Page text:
“This public area supports and over-winters hundreds of pheasants every year,” said Hellyer. “Due to its size and habitat, you can go and spend the better part of the day hunting.”
West Fork is a popular spot for upland bird hunters, and the competition is probably a little bit stiffer than at Fallow Marsh, said Hellyer. The habitat is similar to Fallow Marsh with the exception of the expansive cattails.
Prescribed burns are a big part of habitat improvement and management activity. Burns control undesirable tree and brush encroachment, create diversity, remove thatch and litter, put nutrients back into the soil and prepare ground for prairie reconstruction.
Every prescribed burn is different, and biologists typically use good anchor points such as roads, lakes, rivers, streams or a mowed firebreak to contain them. Most burns are started on the downwind side of the targeted area after a test fire. It will be a while, but when the growth comes back or switch grass is established, pheasants have some of the best cover they could hope for.
Hellyer recommends that bird dogs carry a bell or beeper. Hunters can easily lose their dogs in the acres of native grasses.
West Fork is already an upland bird hunter’s paradise and is only getting better. The West Fork WMA covers 1,600 acres, most of which is on the floodplain of the West Fork of the Des Moines River. It lies north of Emmetsburg off 320 Street in Palo Alto County.
or additional information, contact the Ruthven/Ingham-High unit at (712) 330-2563.
NEAL SMITH NWR
The refuge is well known as a hunting hotspot for a variety of game but often overlooked when it comes to ringnecks. One old hunter and retired wildlife biologist always used the adage that if you build it, the birds will come. That’s been proven true on the refuge. Thousands of acres of switch grass, big and little bluestem, Indian grasses and wildflowers have been established, and they hold lots of birds.
The word “refuge” tends to scare off hunters, but most of the property is wide open to public hunting. Next to avoiding the refuge altogether, the mistake most bird hunters make is to think they can forgo bringing a good dog. Anyone serious about scoring birds will recognize this as dog country right off the bat. The grass can reach from 8 to 10 feet high. Trudging right in through the middle of a field without a dog will virtually guarantee you’ll miss a lot of birds. Move in with a plan. Try to herd the birds into one section of the field if you’re with a group or use your dog to force them into a corner against cover, timber or other natural obstruction if you’re by yourself. You can lose a dog easily in this stuff, so if your dog isn’t well trained, make sure you have a way to keep track of him. Losing a few shots is worth it if you value your canine friend.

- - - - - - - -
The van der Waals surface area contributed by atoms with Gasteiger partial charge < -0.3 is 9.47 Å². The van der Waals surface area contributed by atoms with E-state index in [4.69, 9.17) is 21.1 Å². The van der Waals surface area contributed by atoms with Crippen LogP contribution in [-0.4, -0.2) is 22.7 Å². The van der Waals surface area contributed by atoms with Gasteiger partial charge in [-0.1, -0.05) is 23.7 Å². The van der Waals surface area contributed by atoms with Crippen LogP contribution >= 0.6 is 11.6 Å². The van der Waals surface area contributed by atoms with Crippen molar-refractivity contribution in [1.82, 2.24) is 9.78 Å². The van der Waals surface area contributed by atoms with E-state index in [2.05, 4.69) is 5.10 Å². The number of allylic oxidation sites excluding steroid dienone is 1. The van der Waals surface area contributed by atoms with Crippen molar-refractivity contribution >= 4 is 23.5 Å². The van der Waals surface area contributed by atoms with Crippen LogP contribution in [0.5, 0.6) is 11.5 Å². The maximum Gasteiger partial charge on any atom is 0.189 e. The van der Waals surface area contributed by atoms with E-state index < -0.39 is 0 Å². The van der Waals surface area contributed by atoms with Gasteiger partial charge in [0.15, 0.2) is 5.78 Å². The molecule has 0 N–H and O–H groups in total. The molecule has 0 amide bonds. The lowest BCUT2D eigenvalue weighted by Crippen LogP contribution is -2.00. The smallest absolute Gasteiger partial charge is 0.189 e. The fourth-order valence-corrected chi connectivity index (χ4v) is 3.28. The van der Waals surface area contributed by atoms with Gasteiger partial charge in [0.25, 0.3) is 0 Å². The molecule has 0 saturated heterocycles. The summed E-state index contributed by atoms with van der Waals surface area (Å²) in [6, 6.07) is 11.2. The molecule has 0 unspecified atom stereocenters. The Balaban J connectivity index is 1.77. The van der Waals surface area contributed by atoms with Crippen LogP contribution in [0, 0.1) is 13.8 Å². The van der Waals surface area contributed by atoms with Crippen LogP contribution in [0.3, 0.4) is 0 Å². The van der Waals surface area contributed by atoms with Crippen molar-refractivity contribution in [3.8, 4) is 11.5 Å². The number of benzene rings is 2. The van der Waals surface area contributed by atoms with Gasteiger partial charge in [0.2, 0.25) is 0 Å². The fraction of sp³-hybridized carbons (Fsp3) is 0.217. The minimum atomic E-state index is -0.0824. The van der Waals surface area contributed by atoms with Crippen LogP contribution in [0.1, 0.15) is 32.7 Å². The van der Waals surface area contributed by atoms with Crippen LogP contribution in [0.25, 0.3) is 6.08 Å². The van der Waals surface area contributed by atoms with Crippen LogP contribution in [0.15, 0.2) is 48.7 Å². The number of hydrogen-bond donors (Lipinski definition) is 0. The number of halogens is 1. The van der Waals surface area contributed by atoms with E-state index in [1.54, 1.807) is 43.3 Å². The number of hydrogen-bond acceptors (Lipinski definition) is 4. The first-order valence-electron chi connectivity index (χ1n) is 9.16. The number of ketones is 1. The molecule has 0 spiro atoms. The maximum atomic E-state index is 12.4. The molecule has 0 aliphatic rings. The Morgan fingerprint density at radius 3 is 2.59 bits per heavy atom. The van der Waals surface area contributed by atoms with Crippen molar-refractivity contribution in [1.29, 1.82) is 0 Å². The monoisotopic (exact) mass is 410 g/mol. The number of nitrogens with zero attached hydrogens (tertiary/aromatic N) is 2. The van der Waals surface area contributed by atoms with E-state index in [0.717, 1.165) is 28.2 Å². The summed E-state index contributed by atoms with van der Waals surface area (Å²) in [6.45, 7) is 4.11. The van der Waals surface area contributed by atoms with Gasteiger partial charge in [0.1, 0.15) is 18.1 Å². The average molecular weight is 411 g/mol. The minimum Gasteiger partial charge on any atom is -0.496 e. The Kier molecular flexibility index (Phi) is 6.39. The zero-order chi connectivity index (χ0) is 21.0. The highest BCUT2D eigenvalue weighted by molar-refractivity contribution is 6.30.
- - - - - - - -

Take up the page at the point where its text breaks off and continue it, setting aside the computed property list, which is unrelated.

Pheasants have their pick of great habitat. The original stands of prairie grasses include oak, walnut and hickory trees as well as wetlands and water. Well over 4,000 acres are open to public hunting. Watch for signs indicating no-hunting areas that include trails, buildings and fenced-in grasslands where buffalo roam.
Management practices include controlled burns that simulate the prairie fires of the Old West. When the fires start and roosters are flying in every direction, it’s always a surprise to see how many of them there are. The burned-over acreage produces the vigorous growth of several plant species and soon reproduces excellent habitat. There are so many pheasants on the refuge that they actually threaten to displace the native prairie chickens — not a bad problem for pheasant hunters.
The U.S. Fish and Wildlife Service beg
an reestablishing native prairie grasses in 1990 and improvements are ongoing. The refuge is adding acreage as it becomes available for restoration efforts.
Staffers at the refuge are reluctant to concentrate hunting pressure by directing hunters to specific spots, but that isn’t a problem. Just look for thick grass, marshy stands and underbrush. Get into the right habitat and you’ll be on the birds.
Parking is on the marked and mowed areas only.
The refuge is five miles south of Prairie City on state Route 163. Take the Prairie City exit from Route 163 at Des Moines and the entrance road to the refuge is within eyeshot. Follow the brown signs for about five miles to the refuge nature center where you can pick up a map.
Neal Smith National Wildlife Refuge is 18 miles east of Des Moines in Jasper County. For information, contact the refuge at (515) 994-3400, by e-mail at NealSmith@fws.gov.
For more information on pheasant hunting, contact the IDNR research station in Boone at (515) 432-2823.
Dave Van Waus and Pheasants Forever can be reached at (641) 377-3480.
Contact the Iowa Tourism Division at 1-888-472-6035 for lodging.